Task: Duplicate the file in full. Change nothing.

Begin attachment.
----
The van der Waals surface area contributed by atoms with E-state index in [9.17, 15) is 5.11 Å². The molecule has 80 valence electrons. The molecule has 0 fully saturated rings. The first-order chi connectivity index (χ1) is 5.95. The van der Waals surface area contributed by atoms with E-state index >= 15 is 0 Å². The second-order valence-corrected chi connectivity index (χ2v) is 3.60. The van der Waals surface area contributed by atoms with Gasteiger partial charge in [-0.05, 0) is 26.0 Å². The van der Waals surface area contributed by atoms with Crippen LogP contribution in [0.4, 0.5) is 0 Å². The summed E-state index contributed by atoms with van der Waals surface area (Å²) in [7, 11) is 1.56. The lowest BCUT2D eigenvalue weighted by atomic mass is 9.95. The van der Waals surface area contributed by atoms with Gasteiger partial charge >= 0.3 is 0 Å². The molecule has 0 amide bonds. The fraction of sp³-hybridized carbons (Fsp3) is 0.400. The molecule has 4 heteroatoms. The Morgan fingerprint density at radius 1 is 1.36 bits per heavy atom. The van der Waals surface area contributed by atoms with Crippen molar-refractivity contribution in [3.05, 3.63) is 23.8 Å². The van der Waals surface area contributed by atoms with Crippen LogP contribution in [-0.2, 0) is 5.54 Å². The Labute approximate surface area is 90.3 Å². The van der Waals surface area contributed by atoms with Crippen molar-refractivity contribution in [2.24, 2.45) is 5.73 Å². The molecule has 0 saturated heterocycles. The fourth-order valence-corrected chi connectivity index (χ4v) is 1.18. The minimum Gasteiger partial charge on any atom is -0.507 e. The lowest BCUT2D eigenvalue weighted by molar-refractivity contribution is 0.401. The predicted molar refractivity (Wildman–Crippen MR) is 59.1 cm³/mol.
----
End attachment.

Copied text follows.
The van der Waals surface area contributed by atoms with E-state index in [9.17, 15) is 5.11 Å². The molecule has 80 valence electrons. The molecule has 0 fully saturated rings. The first-order chi connectivity index (χ1) is 5.95. The van der Waals surface area contributed by atoms with E-state index >= 15 is 0 Å². The second-order valence-corrected chi connectivity index (χ2v) is 3.60. The van der Waals surface area contributed by atoms with Gasteiger partial charge in [-0.05, 0) is 26.0 Å². The van der Waals surface area contributed by atoms with Crippen LogP contribution in [0.4, 0.5) is 0 Å². The summed E-state index contributed by atoms with van der Waals surface area (Å²) in [7, 11) is 1.56. The lowest BCUT2D eigenvalue weighted by atomic mass is 9.95. The van der Waals surface area contributed by atoms with Gasteiger partial charge >= 0.3 is 0 Å². The molecule has 0 amide bonds. The fraction of sp³-hybridized carbons (Fsp3) is 0.400. The molecule has 4 heteroatoms. The Morgan fingerprint density at radius 1 is 1.36 bits per heavy atom. The van der Waals surface area contributed by atoms with Crippen molar-refractivity contribution in [3.05, 3.63) is 23.8 Å². The van der Waals surface area contributed by atoms with Crippen LogP contribution in [-0.2, 0) is 5.54 Å². The Labute approximate surface area is 90.3 Å². The van der Waals surface area contributed by atoms with Crippen molar-refractivity contribution in [2.24, 2.45) is 5.73 Å². The molecule has 0 saturated heterocycles. The fourth-order valence-corrected chi connectivity index (χ4v) is 1.18. The minimum Gasteiger partial charge on any atom is -0.507 e. The lowest BCUT2D eigenvalue weighted by molar-refractivity contribution is 0.401. The predicted molar refractivity (Wildman–Crippen MR) is 59.1 cm³/mol.